After raving about my Grandmother’s Sfouf in the Montreal Checklist I am going to share her recipe with all of you.
I’m not a very accomplished pastry chef myself. The closest I’ve ever come to making a cake is Banana bread (or in darker days: Betty Crocker mixes). I always imagined baking required a sprinkle of magic and some secret chemistry skills. The good news is it turns out anyone can bake (including yours truly).
Without further ado behold … the Sfouf:
1. Vegetable oil – 0.5 cup(s)
2. Sugar – 1 cup(s)
3. Skimmed Milk – 0.5 cup(s)
4. Flour – 2 cup(s)
5. Baking powder – 1.5 tea spoon(s)
6. Boiled Anis – 0.5 cup(s)
7. Turmeric – 0.5 table spoon(s)
8. Sesame seeds – to taste
1/ Mix the flour (2 cups), baking powder (1.5 teaspoons), and Turmeric (0.5 spoons) together, then work in the vegetable oil (0.5 cups). It’s easier to use your hands to mix everything into a dough that should resemble freshly opened play dough.
2/ Mix the sugar (1 cup), boiled anis (0.5 cups), and milk (0.5 cups) together, then work in the yellow dough. For this step you can easily use a whisk. Keep whisking until you get a uniform yellow mix with no lumps.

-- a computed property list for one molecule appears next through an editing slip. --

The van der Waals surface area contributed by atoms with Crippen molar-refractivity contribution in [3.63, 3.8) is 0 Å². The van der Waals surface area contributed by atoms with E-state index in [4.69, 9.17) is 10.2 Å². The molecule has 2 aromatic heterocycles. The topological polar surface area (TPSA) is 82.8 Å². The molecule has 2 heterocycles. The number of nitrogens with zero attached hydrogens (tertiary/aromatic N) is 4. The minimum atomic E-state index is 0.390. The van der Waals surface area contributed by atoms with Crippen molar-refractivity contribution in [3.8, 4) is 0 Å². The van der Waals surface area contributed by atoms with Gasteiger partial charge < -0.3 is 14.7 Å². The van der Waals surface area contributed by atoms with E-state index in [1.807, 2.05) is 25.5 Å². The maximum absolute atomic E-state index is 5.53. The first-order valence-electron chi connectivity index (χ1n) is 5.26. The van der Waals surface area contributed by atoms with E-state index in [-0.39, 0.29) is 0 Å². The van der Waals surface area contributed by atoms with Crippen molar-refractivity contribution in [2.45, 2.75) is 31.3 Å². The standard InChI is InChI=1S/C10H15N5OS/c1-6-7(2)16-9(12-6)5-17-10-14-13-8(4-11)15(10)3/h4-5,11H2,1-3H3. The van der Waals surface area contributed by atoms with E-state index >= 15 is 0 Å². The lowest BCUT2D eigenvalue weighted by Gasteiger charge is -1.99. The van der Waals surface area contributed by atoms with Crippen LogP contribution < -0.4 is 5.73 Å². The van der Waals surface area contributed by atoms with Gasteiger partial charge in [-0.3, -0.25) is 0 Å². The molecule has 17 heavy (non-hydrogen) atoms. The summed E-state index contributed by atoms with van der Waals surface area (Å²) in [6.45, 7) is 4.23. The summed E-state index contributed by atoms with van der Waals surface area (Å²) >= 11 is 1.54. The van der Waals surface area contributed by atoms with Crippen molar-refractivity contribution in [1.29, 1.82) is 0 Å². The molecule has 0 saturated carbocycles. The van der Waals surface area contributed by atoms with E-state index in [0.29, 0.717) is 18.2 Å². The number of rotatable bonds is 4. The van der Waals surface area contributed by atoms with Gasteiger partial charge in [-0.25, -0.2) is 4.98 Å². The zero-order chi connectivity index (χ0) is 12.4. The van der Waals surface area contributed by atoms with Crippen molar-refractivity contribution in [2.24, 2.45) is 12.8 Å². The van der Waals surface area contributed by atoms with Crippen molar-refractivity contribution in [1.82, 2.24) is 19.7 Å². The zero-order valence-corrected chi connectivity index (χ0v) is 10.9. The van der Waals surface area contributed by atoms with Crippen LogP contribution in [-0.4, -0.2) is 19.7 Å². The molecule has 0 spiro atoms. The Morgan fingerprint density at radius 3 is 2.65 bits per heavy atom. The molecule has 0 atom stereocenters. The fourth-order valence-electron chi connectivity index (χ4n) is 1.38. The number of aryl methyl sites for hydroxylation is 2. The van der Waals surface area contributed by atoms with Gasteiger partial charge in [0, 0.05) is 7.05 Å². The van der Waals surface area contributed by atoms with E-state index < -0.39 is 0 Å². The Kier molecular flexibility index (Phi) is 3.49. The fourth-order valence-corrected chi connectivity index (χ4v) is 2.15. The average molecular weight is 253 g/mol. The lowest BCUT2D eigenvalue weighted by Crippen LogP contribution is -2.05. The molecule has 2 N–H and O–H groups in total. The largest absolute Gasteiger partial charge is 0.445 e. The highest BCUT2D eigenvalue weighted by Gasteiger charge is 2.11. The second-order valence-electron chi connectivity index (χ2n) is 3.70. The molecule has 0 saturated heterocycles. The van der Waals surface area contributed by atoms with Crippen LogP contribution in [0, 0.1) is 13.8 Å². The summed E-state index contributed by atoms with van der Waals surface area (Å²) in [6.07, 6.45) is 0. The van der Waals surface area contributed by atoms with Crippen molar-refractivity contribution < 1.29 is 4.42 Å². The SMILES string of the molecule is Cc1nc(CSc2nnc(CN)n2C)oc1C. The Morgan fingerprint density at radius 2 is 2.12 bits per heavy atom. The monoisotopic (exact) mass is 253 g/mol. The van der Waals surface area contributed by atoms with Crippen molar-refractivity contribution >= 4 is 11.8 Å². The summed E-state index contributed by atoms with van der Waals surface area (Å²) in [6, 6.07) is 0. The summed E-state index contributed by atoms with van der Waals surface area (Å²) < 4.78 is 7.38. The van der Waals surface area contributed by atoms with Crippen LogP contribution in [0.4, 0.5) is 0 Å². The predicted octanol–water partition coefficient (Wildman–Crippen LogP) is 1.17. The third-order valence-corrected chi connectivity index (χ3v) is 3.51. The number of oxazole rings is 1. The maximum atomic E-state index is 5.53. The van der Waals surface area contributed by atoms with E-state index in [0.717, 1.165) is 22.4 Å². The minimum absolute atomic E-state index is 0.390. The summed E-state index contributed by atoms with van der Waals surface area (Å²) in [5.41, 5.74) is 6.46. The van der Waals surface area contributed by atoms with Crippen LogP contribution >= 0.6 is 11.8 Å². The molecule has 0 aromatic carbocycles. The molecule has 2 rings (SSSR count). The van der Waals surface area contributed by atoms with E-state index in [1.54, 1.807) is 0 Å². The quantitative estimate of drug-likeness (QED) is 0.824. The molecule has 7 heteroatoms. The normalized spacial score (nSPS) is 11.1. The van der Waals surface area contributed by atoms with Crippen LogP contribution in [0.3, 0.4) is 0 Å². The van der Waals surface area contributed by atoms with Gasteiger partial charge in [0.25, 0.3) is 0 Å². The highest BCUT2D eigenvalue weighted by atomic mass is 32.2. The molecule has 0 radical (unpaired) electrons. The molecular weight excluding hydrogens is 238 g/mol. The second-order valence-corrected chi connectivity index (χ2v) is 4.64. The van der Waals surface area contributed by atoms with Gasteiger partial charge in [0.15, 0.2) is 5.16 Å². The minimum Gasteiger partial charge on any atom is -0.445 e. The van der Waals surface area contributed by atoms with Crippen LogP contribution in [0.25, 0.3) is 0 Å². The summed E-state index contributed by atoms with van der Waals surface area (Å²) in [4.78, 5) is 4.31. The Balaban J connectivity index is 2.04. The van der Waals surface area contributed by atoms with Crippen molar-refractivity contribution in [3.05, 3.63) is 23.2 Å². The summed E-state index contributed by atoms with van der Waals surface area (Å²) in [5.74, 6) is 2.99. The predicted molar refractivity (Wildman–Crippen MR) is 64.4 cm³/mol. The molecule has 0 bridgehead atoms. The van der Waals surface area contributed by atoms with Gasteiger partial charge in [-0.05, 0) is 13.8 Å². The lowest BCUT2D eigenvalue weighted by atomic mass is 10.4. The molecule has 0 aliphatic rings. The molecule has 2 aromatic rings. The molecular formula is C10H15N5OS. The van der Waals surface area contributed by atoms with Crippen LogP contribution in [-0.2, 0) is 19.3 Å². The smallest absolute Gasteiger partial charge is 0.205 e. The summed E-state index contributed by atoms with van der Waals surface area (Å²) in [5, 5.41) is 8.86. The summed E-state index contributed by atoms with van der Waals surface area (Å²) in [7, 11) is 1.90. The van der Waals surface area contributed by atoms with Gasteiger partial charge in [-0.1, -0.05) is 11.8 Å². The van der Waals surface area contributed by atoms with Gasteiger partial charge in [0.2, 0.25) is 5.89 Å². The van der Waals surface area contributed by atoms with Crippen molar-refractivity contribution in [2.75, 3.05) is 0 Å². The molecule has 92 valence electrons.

3/ Coat a pan (larger than 25cm of diameter) with some vegetable oil and flour and pour the yellow mix into the pan. If you want to do it the exact way my grandmother does it then nothing goes to waste. Make sure you scrape every last drop of the mix and pour it into the pan.
4/ Move the pan around in circles until the top of the mix is flat and uniform, sprinkle with sesame seed (Some people prefer to use pine nuts or almonds) and pop it into the oven for 30 minutes at 180 Celsius (or 350 Fahrenheit). To make sure the cake is baked insert a toothpick into it. If it comes out clear you’re good to go. If you’re like me and you like your Sfouf a little moist then remove it after 25 minutes.
Allow at least half an hour for the cake to cool down then cut it into portion sized squares.
Sfouf is best enjoyed with a warm cup of tea or a glass of milk.